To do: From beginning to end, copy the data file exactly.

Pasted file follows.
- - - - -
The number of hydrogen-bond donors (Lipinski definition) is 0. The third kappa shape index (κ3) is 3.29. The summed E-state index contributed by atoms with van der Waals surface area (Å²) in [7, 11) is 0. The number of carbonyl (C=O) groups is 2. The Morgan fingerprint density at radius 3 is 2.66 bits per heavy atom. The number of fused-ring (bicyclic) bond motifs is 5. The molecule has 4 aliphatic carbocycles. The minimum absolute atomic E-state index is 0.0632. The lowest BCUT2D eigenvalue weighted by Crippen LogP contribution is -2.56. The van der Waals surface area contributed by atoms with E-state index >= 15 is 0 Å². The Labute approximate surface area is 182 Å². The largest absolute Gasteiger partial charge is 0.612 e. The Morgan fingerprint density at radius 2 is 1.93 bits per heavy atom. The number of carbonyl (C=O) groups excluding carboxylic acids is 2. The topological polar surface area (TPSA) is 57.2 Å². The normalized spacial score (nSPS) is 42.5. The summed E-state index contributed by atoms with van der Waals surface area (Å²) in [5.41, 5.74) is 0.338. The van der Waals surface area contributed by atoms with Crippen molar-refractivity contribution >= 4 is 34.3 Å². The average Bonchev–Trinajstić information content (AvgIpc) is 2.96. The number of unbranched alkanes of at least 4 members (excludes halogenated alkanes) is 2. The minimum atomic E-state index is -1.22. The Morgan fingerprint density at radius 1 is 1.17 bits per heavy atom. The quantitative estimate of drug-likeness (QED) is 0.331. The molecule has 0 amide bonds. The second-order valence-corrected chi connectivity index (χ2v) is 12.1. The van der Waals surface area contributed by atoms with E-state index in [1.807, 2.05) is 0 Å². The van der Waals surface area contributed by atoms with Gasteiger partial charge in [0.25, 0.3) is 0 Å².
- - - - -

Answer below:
The number of hydrogen-bond donors (Lipinski definition) is 0. The third kappa shape index (κ3) is 3.29. The summed E-state index contributed by atoms with van der Waals surface area (Å²) in [7, 11) is 0. The number of carbonyl (C=O) groups is 2. The Morgan fingerprint density at radius 3 is 2.66 bits per heavy atom. The number of fused-ring (bicyclic) bond motifs is 5. The molecule has 4 aliphatic carbocycles. The minimum absolute atomic E-state index is 0.0632. The lowest BCUT2D eigenvalue weighted by Crippen LogP contribution is -2.56. The van der Waals surface area contributed by atoms with E-state index >= 15 is 0 Å². The Labute approximate surface area is 182 Å². The largest absolute Gasteiger partial charge is 0.612 e. The Morgan fingerprint density at radius 2 is 1.93 bits per heavy atom. The number of carbonyl (C=O) groups excluding carboxylic acids is 2. The topological polar surface area (TPSA) is 57.2 Å². The normalized spacial score (nSPS) is 42.5. The summed E-state index contributed by atoms with van der Waals surface area (Å²) in [5.41, 5.74) is 0.338. The van der Waals surface area contributed by atoms with Crippen molar-refractivity contribution >= 4 is 34.3 Å². The average Bonchev–Trinajstić information content (AvgIpc) is 2.96. The number of unbranched alkanes of at least 4 members (excludes halogenated alkanes) is 2. The minimum atomic E-state index is -1.22. The Morgan fingerprint density at radius 1 is 1.17 bits per heavy atom. The quantitative estimate of drug-likeness (QED) is 0.331. The molecule has 0 amide bonds. The second-order valence-corrected chi connectivity index (χ2v) is 12.1. The van der Waals surface area contributed by atoms with E-state index in [1.807, 2.05) is 0 Å². The van der Waals surface area contributed by atoms with Gasteiger partial charge in [0.25, 0.3) is 0 Å².